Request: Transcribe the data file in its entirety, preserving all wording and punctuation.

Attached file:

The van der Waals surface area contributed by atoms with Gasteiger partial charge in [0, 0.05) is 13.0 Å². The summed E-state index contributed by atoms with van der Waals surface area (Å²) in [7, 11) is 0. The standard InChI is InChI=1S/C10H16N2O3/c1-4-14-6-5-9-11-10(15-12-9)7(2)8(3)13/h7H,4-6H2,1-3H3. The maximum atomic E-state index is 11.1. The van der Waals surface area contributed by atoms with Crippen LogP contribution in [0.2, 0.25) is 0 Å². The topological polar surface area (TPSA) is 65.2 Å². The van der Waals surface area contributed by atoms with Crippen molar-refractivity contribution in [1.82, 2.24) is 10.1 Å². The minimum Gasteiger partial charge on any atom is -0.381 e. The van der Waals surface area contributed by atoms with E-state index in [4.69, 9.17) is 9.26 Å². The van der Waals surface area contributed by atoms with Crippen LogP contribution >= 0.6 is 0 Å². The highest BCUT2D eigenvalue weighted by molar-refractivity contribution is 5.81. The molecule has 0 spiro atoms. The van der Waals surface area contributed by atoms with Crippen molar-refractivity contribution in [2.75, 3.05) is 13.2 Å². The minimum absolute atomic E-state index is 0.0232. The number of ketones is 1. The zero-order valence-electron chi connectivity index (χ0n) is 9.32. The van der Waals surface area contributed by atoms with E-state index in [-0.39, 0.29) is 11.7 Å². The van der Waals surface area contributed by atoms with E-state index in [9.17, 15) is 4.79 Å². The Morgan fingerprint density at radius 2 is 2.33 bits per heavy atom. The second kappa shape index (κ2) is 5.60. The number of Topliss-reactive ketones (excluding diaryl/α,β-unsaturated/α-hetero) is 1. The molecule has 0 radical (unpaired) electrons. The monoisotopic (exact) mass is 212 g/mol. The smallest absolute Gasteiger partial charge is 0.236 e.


The van der Waals surface area contributed by atoms with Gasteiger partial charge in [0, 0.05) is 13.0 Å². The summed E-state index contributed by atoms with van der Waals surface area (Å²) in [7, 11) is 0. The standard InChI is InChI=1S/C10H16N2O3/c1-4-14-6-5-9-11-10(15-12-9)7(2)8(3)13/h7H,4-6H2,1-3H3. The maximum atomic E-state index is 11.1. The van der Waals surface area contributed by atoms with Crippen LogP contribution in [0.2, 0.25) is 0 Å². The topological polar surface area (TPSA) is 65.2 Å². The van der Waals surface area contributed by atoms with Crippen molar-refractivity contribution in [1.82, 2.24) is 10.1 Å². The minimum Gasteiger partial charge on any atom is -0.381 e. The van der Waals surface area contributed by atoms with E-state index in [4.69, 9.17) is 9.26 Å². The van der Waals surface area contributed by atoms with Crippen LogP contribution >= 0.6 is 0 Å². The highest BCUT2D eigenvalue weighted by molar-refractivity contribution is 5.81. The molecule has 0 spiro atoms. The van der Waals surface area contributed by atoms with Crippen molar-refractivity contribution in [2.75, 3.05) is 13.2 Å². The minimum absolute atomic E-state index is 0.0232. The number of ketones is 1. The zero-order valence-electron chi connectivity index (χ0n) is 9.32. The van der Waals surface area contributed by atoms with E-state index in [-0.39, 0.29) is 11.7 Å². The van der Waals surface area contributed by atoms with E-state index in [9.17, 15) is 4.79 Å². The Morgan fingerprint density at radius 2 is 2.33 bits per heavy atom. The second kappa shape index (κ2) is 5.60. The number of Topliss-reactive ketones (excluding diaryl/α,β-unsaturated/α-hetero) is 1. The molecule has 0 radical (unpaired) electrons. The monoisotopic (exact) mass is 212 g/mol. The smallest absolute Gasteiger partial charge is 0.236 e.